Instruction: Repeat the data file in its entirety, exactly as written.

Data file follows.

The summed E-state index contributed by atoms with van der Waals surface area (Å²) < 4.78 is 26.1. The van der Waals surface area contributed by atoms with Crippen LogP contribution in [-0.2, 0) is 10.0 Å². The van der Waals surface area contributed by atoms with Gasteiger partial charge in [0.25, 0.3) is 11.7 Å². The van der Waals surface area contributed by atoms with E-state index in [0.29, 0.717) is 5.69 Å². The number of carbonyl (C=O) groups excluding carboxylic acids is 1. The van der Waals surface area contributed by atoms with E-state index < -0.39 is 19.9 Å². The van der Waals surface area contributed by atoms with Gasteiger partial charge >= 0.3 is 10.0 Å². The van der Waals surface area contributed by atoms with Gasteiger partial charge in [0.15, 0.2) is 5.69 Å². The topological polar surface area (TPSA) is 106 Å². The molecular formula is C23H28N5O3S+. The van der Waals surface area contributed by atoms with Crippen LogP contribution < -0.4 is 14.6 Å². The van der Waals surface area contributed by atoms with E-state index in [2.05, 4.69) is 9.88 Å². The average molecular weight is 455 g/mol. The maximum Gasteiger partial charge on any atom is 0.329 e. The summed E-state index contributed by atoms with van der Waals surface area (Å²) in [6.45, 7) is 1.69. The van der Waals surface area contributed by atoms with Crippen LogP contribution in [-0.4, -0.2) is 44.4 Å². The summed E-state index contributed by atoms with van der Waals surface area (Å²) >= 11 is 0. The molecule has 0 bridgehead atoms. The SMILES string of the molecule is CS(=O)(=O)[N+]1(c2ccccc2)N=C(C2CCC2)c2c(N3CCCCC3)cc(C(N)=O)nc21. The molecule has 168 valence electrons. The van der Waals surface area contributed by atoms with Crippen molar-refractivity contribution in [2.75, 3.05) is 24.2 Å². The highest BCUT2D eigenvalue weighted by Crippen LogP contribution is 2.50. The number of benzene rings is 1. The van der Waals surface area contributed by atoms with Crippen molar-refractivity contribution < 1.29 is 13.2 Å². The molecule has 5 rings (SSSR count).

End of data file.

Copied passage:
The summed E-state index contributed by atoms with van der Waals surface area (Å²) < 4.78 is 26.1. The van der Waals surface area contributed by atoms with Crippen LogP contribution in [-0.2, 0) is 10.0 Å². The van der Waals surface area contributed by atoms with Gasteiger partial charge in [0.25, 0.3) is 11.7 Å². The van der Waals surface area contributed by atoms with E-state index in [0.29, 0.717) is 5.69 Å². The number of carbonyl (C=O) groups excluding carboxylic acids is 1. The van der Waals surface area contributed by atoms with E-state index < -0.39 is 19.9 Å². The van der Waals surface area contributed by atoms with Gasteiger partial charge >= 0.3 is 10.0 Å². The van der Waals surface area contributed by atoms with Gasteiger partial charge in [0.15, 0.2) is 5.69 Å². The topological polar surface area (TPSA) is 106 Å². The molecular formula is C23H28N5O3S+. The van der Waals surface area contributed by atoms with Crippen LogP contribution < -0.4 is 14.6 Å². The van der Waals surface area contributed by atoms with E-state index in [2.05, 4.69) is 9.88 Å². The average molecular weight is 455 g/mol. The maximum Gasteiger partial charge on any atom is 0.329 e. The summed E-state index contributed by atoms with van der Waals surface area (Å²) in [6.45, 7) is 1.69. The van der Waals surface area contributed by atoms with Crippen LogP contribution in [-0.4, -0.2) is 44.4 Å². The summed E-state index contributed by atoms with van der Waals surface area (Å²) >= 11 is 0. The molecule has 0 bridgehead atoms. The SMILES string of the molecule is CS(=O)(=O)[N+]1(c2ccccc2)N=C(C2CCC2)c2c(N3CCCCC3)cc(C(N)=O)nc21. The molecule has 168 valence electrons. The van der Waals surface area contributed by atoms with Crippen molar-refractivity contribution in [2.75, 3.05) is 24.2 Å². The highest BCUT2D eigenvalue weighted by Crippen LogP contribution is 2.50. The number of benzene rings is 1. The van der Waals surface area contributed by atoms with Crippen molar-refractivity contribution < 1.29 is 13.2 Å². The molecule has 5 rings (SSSR count).